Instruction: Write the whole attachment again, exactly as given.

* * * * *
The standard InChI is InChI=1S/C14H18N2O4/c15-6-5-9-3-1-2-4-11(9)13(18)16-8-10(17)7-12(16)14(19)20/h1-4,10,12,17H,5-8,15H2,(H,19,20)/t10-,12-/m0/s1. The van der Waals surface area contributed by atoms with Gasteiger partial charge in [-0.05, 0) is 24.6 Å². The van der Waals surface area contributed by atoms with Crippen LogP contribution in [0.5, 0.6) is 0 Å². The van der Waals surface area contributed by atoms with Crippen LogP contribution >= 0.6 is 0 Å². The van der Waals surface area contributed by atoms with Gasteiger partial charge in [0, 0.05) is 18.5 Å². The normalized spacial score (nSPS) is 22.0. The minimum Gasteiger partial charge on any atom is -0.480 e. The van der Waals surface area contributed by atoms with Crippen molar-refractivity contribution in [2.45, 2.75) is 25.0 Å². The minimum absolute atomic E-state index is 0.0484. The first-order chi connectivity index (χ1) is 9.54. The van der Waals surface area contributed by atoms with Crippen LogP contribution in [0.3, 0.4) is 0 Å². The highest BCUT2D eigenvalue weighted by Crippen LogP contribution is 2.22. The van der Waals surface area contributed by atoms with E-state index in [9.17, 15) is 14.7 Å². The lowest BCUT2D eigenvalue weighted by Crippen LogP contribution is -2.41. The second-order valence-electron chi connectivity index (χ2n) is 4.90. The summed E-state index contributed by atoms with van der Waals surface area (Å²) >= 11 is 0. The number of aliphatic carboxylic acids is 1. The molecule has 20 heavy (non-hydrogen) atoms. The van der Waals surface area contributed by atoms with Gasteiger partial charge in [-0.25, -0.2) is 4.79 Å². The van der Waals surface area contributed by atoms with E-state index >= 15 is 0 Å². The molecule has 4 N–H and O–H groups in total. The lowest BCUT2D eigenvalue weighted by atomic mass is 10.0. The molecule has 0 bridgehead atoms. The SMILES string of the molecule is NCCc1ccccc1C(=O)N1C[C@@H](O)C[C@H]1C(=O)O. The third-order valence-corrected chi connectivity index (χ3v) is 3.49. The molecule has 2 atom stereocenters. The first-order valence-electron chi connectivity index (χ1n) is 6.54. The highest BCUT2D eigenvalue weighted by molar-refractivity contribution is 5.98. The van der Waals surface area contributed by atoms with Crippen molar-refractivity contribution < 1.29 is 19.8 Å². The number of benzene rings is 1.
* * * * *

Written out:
The standard InChI is InChI=1S/C14H18N2O4/c15-6-5-9-3-1-2-4-11(9)13(18)16-8-10(17)7-12(16)14(19)20/h1-4,10,12,17H,5-8,15H2,(H,19,20)/t10-,12-/m0/s1. The van der Waals surface area contributed by atoms with Gasteiger partial charge in [-0.05, 0) is 24.6 Å². The van der Waals surface area contributed by atoms with Crippen LogP contribution in [0.5, 0.6) is 0 Å². The van der Waals surface area contributed by atoms with Crippen LogP contribution >= 0.6 is 0 Å². The van der Waals surface area contributed by atoms with Gasteiger partial charge in [0, 0.05) is 18.5 Å². The normalized spacial score (nSPS) is 22.0. The minimum Gasteiger partial charge on any atom is -0.480 e. The van der Waals surface area contributed by atoms with Crippen molar-refractivity contribution in [2.45, 2.75) is 25.0 Å². The minimum absolute atomic E-state index is 0.0484. The first-order chi connectivity index (χ1) is 9.54. The van der Waals surface area contributed by atoms with Crippen LogP contribution in [0.3, 0.4) is 0 Å². The highest BCUT2D eigenvalue weighted by Crippen LogP contribution is 2.22. The van der Waals surface area contributed by atoms with E-state index in [9.17, 15) is 14.7 Å². The lowest BCUT2D eigenvalue weighted by Crippen LogP contribution is -2.41. The second-order valence-electron chi connectivity index (χ2n) is 4.90. The summed E-state index contributed by atoms with van der Waals surface area (Å²) >= 11 is 0. The number of aliphatic carboxylic acids is 1. The molecule has 20 heavy (non-hydrogen) atoms. The van der Waals surface area contributed by atoms with Gasteiger partial charge in [-0.25, -0.2) is 4.79 Å². The van der Waals surface area contributed by atoms with E-state index >= 15 is 0 Å². The molecule has 4 N–H and O–H groups in total. The lowest BCUT2D eigenvalue weighted by atomic mass is 10.0. The molecule has 0 bridgehead atoms. The SMILES string of the molecule is NCCc1ccccc1C(=O)N1C[C@@H](O)C[C@H]1C(=O)O. The third-order valence-corrected chi connectivity index (χ3v) is 3.49. The molecule has 2 atom stereocenters. The first-order valence-electron chi connectivity index (χ1n) is 6.54. The highest BCUT2D eigenvalue weighted by molar-refractivity contribution is 5.98. The van der Waals surface area contributed by atoms with Crippen molar-refractivity contribution < 1.29 is 19.8 Å². The number of benzene rings is 1.